|The Texas Question in American Politics
|Digital History ID 3261|
Texas had barely won its independence when it decided to become a part of the United States. A referendum held soon after the Battle of San Jacinto showed Texans favoring annexation by a vote of 3,277 to 93.
The annexation question became one of the most controversial issues in American politics in the late 1830s and early 1840s. The issue was not Texas but slavery. The admission of Texas to
the Union would upset the sectional balance of power in the United States Senate, just as the admission of Missouri threatened 15 years earlier. In 1838, John Quincy Adams, now a member of the House of Representatives, staged a 22-day filibuster that successfully blocked annexation. It appeared that Congress had settled the Texas question. Texas would remain an independent republic.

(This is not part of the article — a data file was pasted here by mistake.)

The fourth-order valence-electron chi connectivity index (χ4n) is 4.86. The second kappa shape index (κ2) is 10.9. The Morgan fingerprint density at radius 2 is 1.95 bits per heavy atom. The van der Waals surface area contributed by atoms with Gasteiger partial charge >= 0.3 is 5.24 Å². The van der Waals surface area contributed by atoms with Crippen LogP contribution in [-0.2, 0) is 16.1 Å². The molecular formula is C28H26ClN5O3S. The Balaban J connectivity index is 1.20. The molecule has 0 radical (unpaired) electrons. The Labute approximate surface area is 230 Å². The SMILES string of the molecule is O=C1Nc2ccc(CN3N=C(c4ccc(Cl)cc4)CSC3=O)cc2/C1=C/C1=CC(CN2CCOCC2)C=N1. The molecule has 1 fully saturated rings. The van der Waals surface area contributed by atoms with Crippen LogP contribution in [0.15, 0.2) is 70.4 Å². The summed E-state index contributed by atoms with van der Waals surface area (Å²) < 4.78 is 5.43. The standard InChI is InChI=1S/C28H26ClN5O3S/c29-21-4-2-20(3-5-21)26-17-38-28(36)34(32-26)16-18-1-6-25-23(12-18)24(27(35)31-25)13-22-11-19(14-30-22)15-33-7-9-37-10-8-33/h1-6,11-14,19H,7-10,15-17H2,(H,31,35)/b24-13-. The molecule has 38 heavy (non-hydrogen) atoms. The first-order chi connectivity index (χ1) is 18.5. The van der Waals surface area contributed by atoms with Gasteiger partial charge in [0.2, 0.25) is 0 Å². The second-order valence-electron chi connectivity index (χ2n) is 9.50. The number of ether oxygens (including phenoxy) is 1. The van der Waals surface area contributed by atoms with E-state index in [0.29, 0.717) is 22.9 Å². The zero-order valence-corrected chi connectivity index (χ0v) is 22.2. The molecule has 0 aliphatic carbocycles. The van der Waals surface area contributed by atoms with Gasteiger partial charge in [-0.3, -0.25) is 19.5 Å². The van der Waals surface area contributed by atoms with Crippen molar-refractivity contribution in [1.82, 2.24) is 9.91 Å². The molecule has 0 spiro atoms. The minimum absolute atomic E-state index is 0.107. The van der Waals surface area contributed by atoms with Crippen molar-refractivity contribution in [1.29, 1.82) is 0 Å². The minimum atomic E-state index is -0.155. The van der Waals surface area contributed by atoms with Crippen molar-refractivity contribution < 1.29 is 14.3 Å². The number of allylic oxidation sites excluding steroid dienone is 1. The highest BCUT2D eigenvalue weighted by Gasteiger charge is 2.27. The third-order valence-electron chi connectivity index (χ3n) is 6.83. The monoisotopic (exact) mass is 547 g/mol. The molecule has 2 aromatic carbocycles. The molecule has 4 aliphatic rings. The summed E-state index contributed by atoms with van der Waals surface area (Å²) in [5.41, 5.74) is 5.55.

At this point, pro-slavery Southerners began to popularize a conspiracy theory that would eventually bring Texas into the Union as a slave state. In 1841, John Tyler, who defended slavery as a positive good, succeeded to the presidency on the death of William Henry Harrison. Tyler and his Secretary of State, John C. Calhoun, argued that Great Britain was scheming to annex Texas and transform it into a haven for runaway slaves. (In fact, British abolitionists, but not the British government, were working to convince Texas to outlaw slavery in exchange for British foreign aid). Sam Houston played along with this ploy by conducting highly visible negotiations with the British government. If the United States would not annex Texas, Houston warned, Texas would seek the support of "some other friend."
The Texas question was the major political issue in the Presidential campaign of 1844. James Polk, the Democratic candidate, ardently supported annexation. His victory encouraged Tyler to submit a resolution to Congress calling for annexation (there were not enough votes in the Senate to ratify a treaty by the required two-thirds majority; a Congressional resolution required only a simple majority). Congress narrowly approved the resolution in 1845, making Texas the 28th state.
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